Amherst College votes to remove Lord Jeffery as mascot

By Brendan Deady

(Robert Frost Library, Amherst College. Robert Rigo/ Daily Collegian)
(Robert Frost Library, Amherst College. Robert Rigo/ Daily Collegian)

Lord Jeffery Amherst, a controversial colonial military commander who endorsed the use of smallpox-infected blankets against Native Americans in the mid-18th century, will no longer serve as Amherst College’s unofficial mascot, according to an email distributed by the college’s Board of Trustees Tuesday. No replacement figure has been announced.

The decision to debate whether the college, which is named after the town of Amherst and not the individual, should publicly separate itself from the French-Indian War commander was precipitated by a student-led protest against racial discrimination that took place in November.

Dozens of student organizations on campus collaborated to a form a group named “Amherst Uprising” and occupied the college’s Robert Frost Library in November amidst a wave of college-based anti-discrimination protests that were ignited by events at the University of Missouri.

Amherst Uprising presented a list of demands to its administration, including mandatory cultural sensitivity training for students that put up posters criticizing protests at the University of Missouri and apologies for histories of racial injustice. One of the stipulations demanded by the group was the removal of Lord Jeff as the unofficial mascot.

Following the protests, the student government took a poll of the student body regarding the removal of Lord Jeff, in which 83 percent of respondents supported the mascot’s replacement and an informal poll of the faculty unanimously supported the same. A poll of alumni found that 37 percent viewed the mascot favorably, 52 percent unfavorably and 10 percent remained undecided, according to MassLive.
The Board of Trustees, which took into account the opinions of faculty, students and alumni, convened last Thursday and debated the issue throughout the weekend before making the announcement Tuesday.
“Amherst College finds itself in a position where a mascot – which, when you think about it, has only one real job, which is to unify – is driving people apart because of what it symbolizes to many in our community,” the board said in a statement.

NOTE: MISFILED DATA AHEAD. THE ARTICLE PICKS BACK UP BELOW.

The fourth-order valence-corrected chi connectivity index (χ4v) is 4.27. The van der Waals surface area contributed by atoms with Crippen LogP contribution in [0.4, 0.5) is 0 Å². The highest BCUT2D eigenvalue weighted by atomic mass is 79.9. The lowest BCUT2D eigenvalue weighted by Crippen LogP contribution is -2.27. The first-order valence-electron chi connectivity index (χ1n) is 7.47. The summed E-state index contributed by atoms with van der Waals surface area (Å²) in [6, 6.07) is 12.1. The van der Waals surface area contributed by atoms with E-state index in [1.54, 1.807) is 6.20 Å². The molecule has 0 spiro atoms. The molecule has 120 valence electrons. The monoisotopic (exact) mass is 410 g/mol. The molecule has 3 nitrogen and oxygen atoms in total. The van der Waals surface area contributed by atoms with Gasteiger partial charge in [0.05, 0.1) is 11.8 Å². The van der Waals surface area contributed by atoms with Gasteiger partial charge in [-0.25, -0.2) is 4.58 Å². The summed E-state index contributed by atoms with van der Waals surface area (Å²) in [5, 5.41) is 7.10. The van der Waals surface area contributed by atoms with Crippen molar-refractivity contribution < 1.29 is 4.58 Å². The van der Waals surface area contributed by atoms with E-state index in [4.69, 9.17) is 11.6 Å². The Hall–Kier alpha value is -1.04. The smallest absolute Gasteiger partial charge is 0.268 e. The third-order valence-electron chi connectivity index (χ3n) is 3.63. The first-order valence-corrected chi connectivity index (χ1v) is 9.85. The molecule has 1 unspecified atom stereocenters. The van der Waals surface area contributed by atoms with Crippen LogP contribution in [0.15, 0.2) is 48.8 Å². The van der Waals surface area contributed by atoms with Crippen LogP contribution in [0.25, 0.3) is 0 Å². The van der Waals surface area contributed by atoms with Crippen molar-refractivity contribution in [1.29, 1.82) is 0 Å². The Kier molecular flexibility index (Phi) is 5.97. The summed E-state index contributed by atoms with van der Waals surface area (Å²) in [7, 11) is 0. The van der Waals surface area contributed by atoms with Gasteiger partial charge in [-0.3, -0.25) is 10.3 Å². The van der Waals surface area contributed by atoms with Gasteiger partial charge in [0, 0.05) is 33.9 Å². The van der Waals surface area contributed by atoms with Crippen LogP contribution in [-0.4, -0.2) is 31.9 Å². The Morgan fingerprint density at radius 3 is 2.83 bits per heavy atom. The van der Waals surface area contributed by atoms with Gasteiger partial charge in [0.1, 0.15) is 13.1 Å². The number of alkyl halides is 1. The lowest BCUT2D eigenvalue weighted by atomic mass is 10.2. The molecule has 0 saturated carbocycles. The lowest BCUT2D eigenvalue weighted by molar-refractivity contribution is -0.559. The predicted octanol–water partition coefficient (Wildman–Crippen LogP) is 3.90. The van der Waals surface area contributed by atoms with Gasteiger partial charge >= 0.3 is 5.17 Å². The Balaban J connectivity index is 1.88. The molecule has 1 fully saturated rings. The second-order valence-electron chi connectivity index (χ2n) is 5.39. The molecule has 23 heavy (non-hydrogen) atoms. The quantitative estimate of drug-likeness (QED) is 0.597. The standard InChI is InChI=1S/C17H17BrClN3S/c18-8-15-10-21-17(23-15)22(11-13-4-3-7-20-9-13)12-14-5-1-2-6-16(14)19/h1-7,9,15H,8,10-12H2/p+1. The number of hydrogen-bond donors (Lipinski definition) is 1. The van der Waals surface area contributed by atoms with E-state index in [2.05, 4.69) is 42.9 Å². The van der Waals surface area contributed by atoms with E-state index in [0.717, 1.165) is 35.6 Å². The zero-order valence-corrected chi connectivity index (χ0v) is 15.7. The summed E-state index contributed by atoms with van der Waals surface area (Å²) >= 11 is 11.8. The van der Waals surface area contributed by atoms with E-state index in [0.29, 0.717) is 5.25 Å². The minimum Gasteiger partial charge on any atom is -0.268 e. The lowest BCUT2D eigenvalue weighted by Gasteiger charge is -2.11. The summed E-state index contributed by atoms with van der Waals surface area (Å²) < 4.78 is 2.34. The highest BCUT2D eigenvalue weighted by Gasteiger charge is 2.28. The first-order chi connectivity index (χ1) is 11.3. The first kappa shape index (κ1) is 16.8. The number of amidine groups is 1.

The Board acknowledged that a portion of its alumni, board members and student body view the removal of Lord Jeff as an offense against the freedom of speech and the school’s tradition. The board did not disclose the results of the votes but stated that the decision, although not unanimous, was a collective representation of the board’s opinion.
“It is fair to recognize that historical context may influence, or make us cautious about, judgments concerning Jeffery Amherst the man,” the statement said. “It is equally fair to decide that 18th-century standards should not govern a 21st-century choice of symbol.”

Lord Jeffery unofficially became associated with the college in the early 20th century due to his role as the star of a campus song included in the college’s Glee Club program, according to the college’s newspaper, the Amherst Student.
Although he was never an official mascot, many sports teams are referred to as the Lord Jeffs or the Jeffs. Administrators at the college say that the athletic department no longer uses the name, however, and have attempted to remove the name from athletic gear, according to the New York Times.

The student group Amherst Uprising, which reignited the debate over the Lord Jeff mascot, had also requested a series of formal apologies from the standing administration for the college’s “legacy of institutional racism and oppression”, according to the group’s website. Up until about 40 years ago, the college’s faculty and student body was comprised of mostly white males, according to the New York Times.,

Prior to the latest decision to remove Lord Jeff, the editorial board of the college’s student newspaper, the Amherst Student, wrote an op-ed that urged the trustees to condemn the Lord Jeff mascot at their January meeting.

“It is unacceptable that a man with this legacy of racial hatred and planned genocide should represent our community,” the op-ed said. “We need a mascot that all of the diverse members of this community can rally around — not one that bitterly divides us.”

Brendan Deady can be reached [email protected]